|HCV TMA WINDOW PERIOD
May 19, 2007
I am a medical student (I graduate in a few weeks) who was stuck with an HCV+ and HIV viral load negative hollow-bore central line needle ~30 days ago (some graduation present). I have had a 14 day negative HCV/HIV CHIRON TMA QUALITATIVE assay, which is the same kind of test used to test blood donations (of course I did NOT donate to get tested). 21 Day and 31 day tests pending, with follow up TMA at 6, 8 and 12 weeks, AB at 6 mos (this testing series was recommended by an ID attending).
This incident has produced in me a major depressive episode that I am trying to cope with, and I don't even care to be an MD at this point, although I know this is a product of the depression. My Specific Question: What is the window period for Chiron TMA for HCV by which I can be relatively confident in being non-infected, and which I may be confident.
I have done an extensive literature search with conflicting information about PCR or TMA positivity after infection. Several sources say virus is detectable after 1-2 weeks in nearly everyone infected (HEPATOLOGY, Vol. 36, No. 5, Suppl. 1, 2002; JAMA, February 21, 2007Vol 297, No. 7 (Reprinted); Annals of Clinical & Laboratory Science, vol. 32, no. 2, 2002; HEPATOLOGY, Vol. 39, No. 4, 2004), while other papers state that it can take longer (JOURNAL OF VIROLOGY, Nov. 2004, p. 1225212258 see small text about inclusion criteria).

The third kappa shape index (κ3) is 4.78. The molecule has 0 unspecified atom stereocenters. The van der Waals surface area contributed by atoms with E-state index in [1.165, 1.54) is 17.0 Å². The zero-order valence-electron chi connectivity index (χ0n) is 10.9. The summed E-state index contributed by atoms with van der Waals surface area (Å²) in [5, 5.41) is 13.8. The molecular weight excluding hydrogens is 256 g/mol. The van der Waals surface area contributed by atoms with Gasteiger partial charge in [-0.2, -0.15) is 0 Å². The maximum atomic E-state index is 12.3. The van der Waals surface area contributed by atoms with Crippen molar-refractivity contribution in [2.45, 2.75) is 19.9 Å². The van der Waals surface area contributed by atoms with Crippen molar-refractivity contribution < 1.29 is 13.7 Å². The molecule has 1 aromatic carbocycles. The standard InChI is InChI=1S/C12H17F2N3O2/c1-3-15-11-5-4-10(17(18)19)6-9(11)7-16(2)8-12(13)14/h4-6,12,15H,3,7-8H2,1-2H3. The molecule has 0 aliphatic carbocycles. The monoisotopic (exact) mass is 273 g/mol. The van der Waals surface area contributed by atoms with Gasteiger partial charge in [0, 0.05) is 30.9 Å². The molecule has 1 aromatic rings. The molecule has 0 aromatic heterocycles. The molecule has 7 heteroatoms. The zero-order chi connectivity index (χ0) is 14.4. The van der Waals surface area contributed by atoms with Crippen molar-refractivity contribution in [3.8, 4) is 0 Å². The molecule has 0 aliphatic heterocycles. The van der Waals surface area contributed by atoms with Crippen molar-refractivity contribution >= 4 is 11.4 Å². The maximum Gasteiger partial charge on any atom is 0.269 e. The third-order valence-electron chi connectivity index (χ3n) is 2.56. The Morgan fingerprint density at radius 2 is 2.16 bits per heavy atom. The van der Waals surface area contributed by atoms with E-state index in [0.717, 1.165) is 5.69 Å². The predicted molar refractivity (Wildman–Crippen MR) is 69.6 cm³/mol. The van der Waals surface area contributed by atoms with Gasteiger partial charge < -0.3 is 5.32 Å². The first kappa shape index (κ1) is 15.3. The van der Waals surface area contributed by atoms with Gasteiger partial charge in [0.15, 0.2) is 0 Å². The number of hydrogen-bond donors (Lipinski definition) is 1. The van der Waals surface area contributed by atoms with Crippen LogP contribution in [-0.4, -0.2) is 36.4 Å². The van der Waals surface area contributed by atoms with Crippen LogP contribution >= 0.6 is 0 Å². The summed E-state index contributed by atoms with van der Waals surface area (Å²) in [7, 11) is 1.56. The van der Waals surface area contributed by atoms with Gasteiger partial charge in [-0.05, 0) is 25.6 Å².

Please provide your opinion on Negative Predictive Values and how much I may allay my concern at each TMA testing interval. This testing scheme is both to stem my worsening major depression with an earlier answer and provide for much earlier treatment. The literature is conflicting on this answer.
Also, in the unfortunate occurance of a positive result, what dose of weekly PEG-INF do your recommend to correspond to the daily non-pegalated inf does used in the following study: N Engl J Med, Vol. 345, No. 20, pg 1452. I am sure some other individuals will find this answer informative.
| Response from Dr. McGovern
Your testing protocol is so complex, that I myself would not have ordered this. Sometimes knowledge of medicine can be difficult when you yourself become a patient. Yes there are varying windows reported, because there are relatively few data regarding acute HCV infection and I believe that the host response is very important in the presentation of disease. Your testing so far is very reassuring and I am confident that you will eventually put this incident behind you. This is one aspect of medicine that is sometimes hard to cope with. However, always seeking professional guidance at these times is critically important.
The AASLD guidelines (aasld.org) recommend consideration of pegylated interferon for acute hepatitis C and consideration of ribavirin on a case by case basis. Since your followup has been so close and complete, if you should present with viremia, I would only use pegylated interferon.
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